Saturday, 12 May 2012
The Third Annual MA A+U Symposium Consumed: was held at the International Anthony Burgess Foundation in Manchester on 3 May 2012 with a diverse gathering of speakers and participants engaged in a discussion of the theme set by the 2011-12 cohort of MA A+U students.
Gavin Elliott, the chair of the day"s proceedings, initiated the debate by placing the current discussions in some recent historical context. He also briefly showed, by way of illustration of contemporary urban thinking local to Manchester, his own company BDP's recent 'fruit-salad' master plan, and a more detailed proposal for the Irk Valley.
Introducing the first speaker Mario Minale, the 'fruit-salad' theme re-emerged briefly in relation to his company, Minale-Maeda's design method, both globally and in terms of domestic culture. The anti - consumerist qualities of his design work was interrogated by Gavin Elliott in relation to their business model and the subversive qualities of his appropriation and reinterpretation.
As a recent development it was linked by the next speaker Joseph Grima to Enzo Mari's autoprogettazione from 1974. He referred to it as part of a reaction to a similar time of austerity, but placed his own talk in the context of the work of W.S. Jevons and economic efficiency. Grima felt that it is accessible luxury which drives consumption, and demonstrated it through his Landgrab City project. Discussing the rise of the semi-autonomous city and the deterritorialisation of sovereignty, he suggested that the city's footprint needs questioning linked through the issue of scale and the representation and political identy of the city. The rise of open source and kickstarter activities changing business models featured as issues in the debate which closed the morning session.
Following lunch Mette Skovbjerg explained a new economic paradigm of circular economies. Although elements of the Kalundborg Symbiosis project date back to the 1960s the present economic crisis has forced more companies to investigate their waste and recycle it for the common benefit. Her colleague Berndt Jespersen ascribed the project's origins to a network of bottom-up projects rather than a top-down directive fostering a culture of mutual dependency among the city's industries. They both affirmed their belief that 'Systems make it possible, - but people make it happen'.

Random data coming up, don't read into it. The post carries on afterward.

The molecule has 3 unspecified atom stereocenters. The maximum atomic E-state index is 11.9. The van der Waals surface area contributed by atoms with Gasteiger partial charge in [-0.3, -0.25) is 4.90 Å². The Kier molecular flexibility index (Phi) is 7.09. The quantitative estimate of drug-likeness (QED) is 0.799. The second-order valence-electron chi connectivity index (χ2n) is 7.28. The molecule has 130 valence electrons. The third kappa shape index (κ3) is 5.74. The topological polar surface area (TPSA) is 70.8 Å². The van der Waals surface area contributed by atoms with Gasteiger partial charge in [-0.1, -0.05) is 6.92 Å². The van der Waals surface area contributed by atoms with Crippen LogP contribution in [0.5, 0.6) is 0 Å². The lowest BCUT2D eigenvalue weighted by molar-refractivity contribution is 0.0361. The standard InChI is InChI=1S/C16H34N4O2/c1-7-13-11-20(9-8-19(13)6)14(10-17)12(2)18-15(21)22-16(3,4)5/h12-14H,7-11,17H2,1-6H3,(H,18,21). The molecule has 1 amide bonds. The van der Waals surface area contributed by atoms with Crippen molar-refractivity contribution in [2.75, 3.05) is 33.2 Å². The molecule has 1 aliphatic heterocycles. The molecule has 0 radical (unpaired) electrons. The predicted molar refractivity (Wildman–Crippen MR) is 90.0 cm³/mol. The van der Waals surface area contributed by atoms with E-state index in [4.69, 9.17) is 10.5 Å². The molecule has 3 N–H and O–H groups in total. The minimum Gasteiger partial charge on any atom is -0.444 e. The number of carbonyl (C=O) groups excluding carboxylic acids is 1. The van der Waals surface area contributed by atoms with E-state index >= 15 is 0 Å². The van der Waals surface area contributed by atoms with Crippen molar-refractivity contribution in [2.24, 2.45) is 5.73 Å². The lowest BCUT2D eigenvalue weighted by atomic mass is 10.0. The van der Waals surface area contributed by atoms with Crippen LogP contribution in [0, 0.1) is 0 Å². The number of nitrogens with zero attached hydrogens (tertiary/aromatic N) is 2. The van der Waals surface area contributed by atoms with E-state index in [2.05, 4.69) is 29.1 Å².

Irena Bauman then surveyed recent iconic architectural and urban regeneration history and remarked on the doughnut effect in cities that disconnection between fringe and centre first analysed by Engels during his time in Manchester. Bauman saw the present situation as leading eventually to the death of high streets and even more exaggerated urban dereliction - a kamikaze economy. Her remedy involved the assertion of the importance of the middle scale and achievable urbanism.
The last speaker, Michael Pawlyn, explored the positive biological lessons for a consuming society and proposed going beyond sustainability to restorative buildings through the use of biomimicry. This perhaps represented a technocratic solution for corporatist societies but the 'cardboard to caviar' project he discussed explored the beginnings of the integration of social issues into an evolutionary system based on recycling. A final project on desert forestation was also shown, responding to recent work on the mapping of resource flows and intended to be tested out in Qatar.
The closing roundtable saw the rival directions of optimism and fatalism as the focus with general agreement reached on the changes of habit required and Mette Skovbjerg suggesting that engagement with communities was the only certain way forward to transform the prevailing culture of consumption.
Reports from the previous two MA A+U Symposia are available here
Hive Minds 2010
Get Over It! 2011